How to make your home more sustainable
Help the environment by starting within your household
Jan 3, 2017
1. Switch sources
Completely disconnecting from the power grid can be difficult, but simply curbing your home’s reliance on wired in electricity from non-renewable energy sources can help reduce your carbon footprint. Install a few solar panels to power lights and smaller appliances until the time you can rely solely on renewable energy.
2. Seek intelligent design
Save on your energy consumption by using energy-efficient appliances. Energy is wasted when appliances in your home don’t fit or match your lifestyle. Pick the right appliances for your household depending on your family’s size and capacity requirements and frequency of use. New generations of appliances now come with smart programming that control their power consumption.
3. Create refreshing flow
Proper ventilation and shading help cool a space naturally. Open windows and switch on the ceiling fan to facilitate air flow in a room, and close the blinds on windows that catch the most sunlight at certain times of the day. If you’re in the process of renovating or building, ask your architect to include passive cooling designs in your home to help put the air conditioner to rest.
4. Find new ways and uses
There are perks to going organic, not just in your diet but also in your garden. For homes with gardens, making your own compost not only helps the environment by recycling organic waste and minimizing chemical contamination from artificial fertilizers, it’s also good for your health. Up your recycling ante further with recycling bins for non-biodegradable waste to ensure you’re not contributing to growing landfills.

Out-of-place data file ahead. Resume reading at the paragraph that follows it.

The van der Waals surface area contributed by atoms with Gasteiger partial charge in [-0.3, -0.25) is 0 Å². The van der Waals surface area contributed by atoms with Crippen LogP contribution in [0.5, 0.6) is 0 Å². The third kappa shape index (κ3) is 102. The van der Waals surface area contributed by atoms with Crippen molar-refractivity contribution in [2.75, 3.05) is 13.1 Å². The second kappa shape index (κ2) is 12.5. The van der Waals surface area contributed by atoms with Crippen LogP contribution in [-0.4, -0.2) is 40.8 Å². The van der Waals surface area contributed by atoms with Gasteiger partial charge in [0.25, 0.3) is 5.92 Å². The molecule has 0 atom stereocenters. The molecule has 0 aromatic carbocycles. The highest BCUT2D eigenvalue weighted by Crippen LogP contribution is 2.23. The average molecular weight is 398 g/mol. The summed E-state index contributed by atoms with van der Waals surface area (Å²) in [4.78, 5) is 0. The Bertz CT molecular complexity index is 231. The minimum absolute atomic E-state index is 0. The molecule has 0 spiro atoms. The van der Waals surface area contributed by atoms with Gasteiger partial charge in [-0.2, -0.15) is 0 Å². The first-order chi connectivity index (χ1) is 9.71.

5. Maintain foliage
Within the rigid yet comfortable confines of our homes, VOCs or volatile organic compounds from furniture, carpets, synthetic building materials, and cleaning products taint our breathing space. Instead of buying electric air purifiers, it’s better to adopt a few house plants (peace lillies, snake plants, and bamboo palms work best and are locally available) that can naturally rid the air of pollutants. Not only do they save energy, these plants also serve as visual respite that improves one’s mood.
6. Harvest rainy days
The constant news of alarmingly low water levels in dams should alert us to the ways we fail to maximize our water use. Installing a rain catchment system can have you making use of rainwater that would otherwise flood the streets to irrigate the lawn and flush toilets. But if installing pipework is too much a task, simply storing rainwater in drums for use around the home can help conserve the precious liquid commodity.
This story was originally published in Northern Living, March 2016.
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